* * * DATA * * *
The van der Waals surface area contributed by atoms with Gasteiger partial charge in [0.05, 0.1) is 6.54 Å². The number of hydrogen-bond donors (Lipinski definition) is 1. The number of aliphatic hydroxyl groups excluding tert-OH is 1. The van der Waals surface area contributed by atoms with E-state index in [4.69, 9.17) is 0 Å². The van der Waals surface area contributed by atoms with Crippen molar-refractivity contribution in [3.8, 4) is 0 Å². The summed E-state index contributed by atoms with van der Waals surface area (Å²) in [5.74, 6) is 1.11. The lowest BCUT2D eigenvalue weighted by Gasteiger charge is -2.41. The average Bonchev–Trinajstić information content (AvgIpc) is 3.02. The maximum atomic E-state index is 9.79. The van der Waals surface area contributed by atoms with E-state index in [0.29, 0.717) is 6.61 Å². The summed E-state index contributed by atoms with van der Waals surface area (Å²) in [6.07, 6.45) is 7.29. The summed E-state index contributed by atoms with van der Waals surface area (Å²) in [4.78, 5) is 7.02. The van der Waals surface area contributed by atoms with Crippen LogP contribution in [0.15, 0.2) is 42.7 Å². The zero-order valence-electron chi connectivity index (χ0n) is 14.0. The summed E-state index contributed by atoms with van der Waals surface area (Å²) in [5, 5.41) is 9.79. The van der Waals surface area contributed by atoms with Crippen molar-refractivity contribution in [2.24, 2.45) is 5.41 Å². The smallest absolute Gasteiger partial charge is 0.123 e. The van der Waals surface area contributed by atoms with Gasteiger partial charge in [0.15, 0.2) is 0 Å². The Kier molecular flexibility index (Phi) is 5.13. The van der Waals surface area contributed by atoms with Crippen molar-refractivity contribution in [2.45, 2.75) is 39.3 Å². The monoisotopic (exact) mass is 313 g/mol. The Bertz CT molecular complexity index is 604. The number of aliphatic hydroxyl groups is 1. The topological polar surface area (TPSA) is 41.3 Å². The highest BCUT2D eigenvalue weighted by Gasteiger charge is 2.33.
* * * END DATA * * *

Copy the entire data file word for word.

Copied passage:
The van der Waals surface area contributed by atoms with Gasteiger partial charge in [0.05, 0.1) is 6.54 Å². The number of hydrogen-bond donors (Lipinski definition) is 1. The number of aliphatic hydroxyl groups excluding tert-OH is 1. The van der Waals surface area contributed by atoms with E-state index in [4.69, 9.17) is 0 Å². The van der Waals surface area contributed by atoms with Crippen molar-refractivity contribution in [3.8, 4) is 0 Å². The summed E-state index contributed by atoms with van der Waals surface area (Å²) in [5.74, 6) is 1.11. The lowest BCUT2D eigenvalue weighted by Gasteiger charge is -2.41. The average Bonchev–Trinajstić information content (AvgIpc) is 3.02. The maximum atomic E-state index is 9.79. The van der Waals surface area contributed by atoms with E-state index in [0.29, 0.717) is 6.61 Å². The summed E-state index contributed by atoms with van der Waals surface area (Å²) in [6.07, 6.45) is 7.29. The summed E-state index contributed by atoms with van der Waals surface area (Å²) in [4.78, 5) is 7.02. The van der Waals surface area contributed by atoms with Crippen LogP contribution in [0.15, 0.2) is 42.7 Å². The zero-order valence-electron chi connectivity index (χ0n) is 14.0. The summed E-state index contributed by atoms with van der Waals surface area (Å²) in [5, 5.41) is 9.79. The van der Waals surface area contributed by atoms with Crippen molar-refractivity contribution in [2.24, 2.45) is 5.41 Å². The smallest absolute Gasteiger partial charge is 0.123 e. The van der Waals surface area contributed by atoms with Gasteiger partial charge in [0.15, 0.2) is 0 Å². The Kier molecular flexibility index (Phi) is 5.13. The van der Waals surface area contributed by atoms with Crippen molar-refractivity contribution in [2.45, 2.75) is 39.3 Å². The monoisotopic (exact) mass is 313 g/mol. The Bertz CT molecular complexity index is 604. The number of aliphatic hydroxyl groups is 1. The topological polar surface area (TPSA) is 41.3 Å². The highest BCUT2D eigenvalue weighted by Gasteiger charge is 2.33.